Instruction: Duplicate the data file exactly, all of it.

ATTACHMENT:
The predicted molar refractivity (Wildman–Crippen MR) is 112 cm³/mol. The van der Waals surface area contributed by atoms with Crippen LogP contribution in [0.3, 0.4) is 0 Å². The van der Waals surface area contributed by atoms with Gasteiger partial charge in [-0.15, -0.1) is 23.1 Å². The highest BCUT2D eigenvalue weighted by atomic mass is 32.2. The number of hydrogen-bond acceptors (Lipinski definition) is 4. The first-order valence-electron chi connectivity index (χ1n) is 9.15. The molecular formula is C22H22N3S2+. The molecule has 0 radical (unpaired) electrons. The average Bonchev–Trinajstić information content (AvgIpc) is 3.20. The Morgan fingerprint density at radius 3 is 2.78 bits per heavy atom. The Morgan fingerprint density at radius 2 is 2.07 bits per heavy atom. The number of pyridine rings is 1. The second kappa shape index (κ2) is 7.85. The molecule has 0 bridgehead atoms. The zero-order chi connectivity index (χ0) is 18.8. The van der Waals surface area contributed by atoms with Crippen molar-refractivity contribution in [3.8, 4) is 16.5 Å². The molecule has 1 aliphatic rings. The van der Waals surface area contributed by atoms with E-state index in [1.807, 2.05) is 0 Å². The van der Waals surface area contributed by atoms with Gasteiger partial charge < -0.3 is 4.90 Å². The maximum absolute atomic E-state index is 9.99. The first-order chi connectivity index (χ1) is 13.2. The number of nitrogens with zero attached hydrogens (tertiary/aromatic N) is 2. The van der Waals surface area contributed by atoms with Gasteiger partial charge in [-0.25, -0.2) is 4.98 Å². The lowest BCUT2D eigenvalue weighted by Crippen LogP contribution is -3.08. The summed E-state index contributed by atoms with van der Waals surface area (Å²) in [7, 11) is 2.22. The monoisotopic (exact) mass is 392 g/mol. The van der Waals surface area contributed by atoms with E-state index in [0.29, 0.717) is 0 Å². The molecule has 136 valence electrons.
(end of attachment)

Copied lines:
The predicted molar refractivity (Wildman–Crippen MR) is 112 cm³/mol. The van der Waals surface area contributed by atoms with Crippen LogP contribution in [0.3, 0.4) is 0 Å². The van der Waals surface area contributed by atoms with Gasteiger partial charge in [-0.15, -0.1) is 23.1 Å². The highest BCUT2D eigenvalue weighted by atomic mass is 32.2. The number of hydrogen-bond acceptors (Lipinski definition) is 4. The first-order valence-electron chi connectivity index (χ1n) is 9.15. The molecular formula is C22H22N3S2+. The molecule has 0 radical (unpaired) electrons. The average Bonchev–Trinajstić information content (AvgIpc) is 3.20. The Morgan fingerprint density at radius 3 is 2.78 bits per heavy atom. The Morgan fingerprint density at radius 2 is 2.07 bits per heavy atom. The number of pyridine rings is 1. The second kappa shape index (κ2) is 7.85. The molecule has 0 bridgehead atoms. The zero-order chi connectivity index (χ0) is 18.8. The van der Waals surface area contributed by atoms with Crippen molar-refractivity contribution in [3.8, 4) is 16.5 Å². The molecule has 1 aliphatic rings. The van der Waals surface area contributed by atoms with E-state index in [1.807, 2.05) is 0 Å². The van der Waals surface area contributed by atoms with Gasteiger partial charge < -0.3 is 4.90 Å². The maximum absolute atomic E-state index is 9.99. The first-order chi connectivity index (χ1) is 13.2. The number of nitrogens with zero attached hydrogens (tertiary/aromatic N) is 2. The van der Waals surface area contributed by atoms with Gasteiger partial charge in [-0.25, -0.2) is 4.98 Å². The lowest BCUT2D eigenvalue weighted by Crippen LogP contribution is -3.08. The summed E-state index contributed by atoms with van der Waals surface area (Å²) in [7, 11) is 2.22. The monoisotopic (exact) mass is 392 g/mol. The van der Waals surface area contributed by atoms with E-state index in [0.29, 0.717) is 0 Å². The molecule has 136 valence electrons.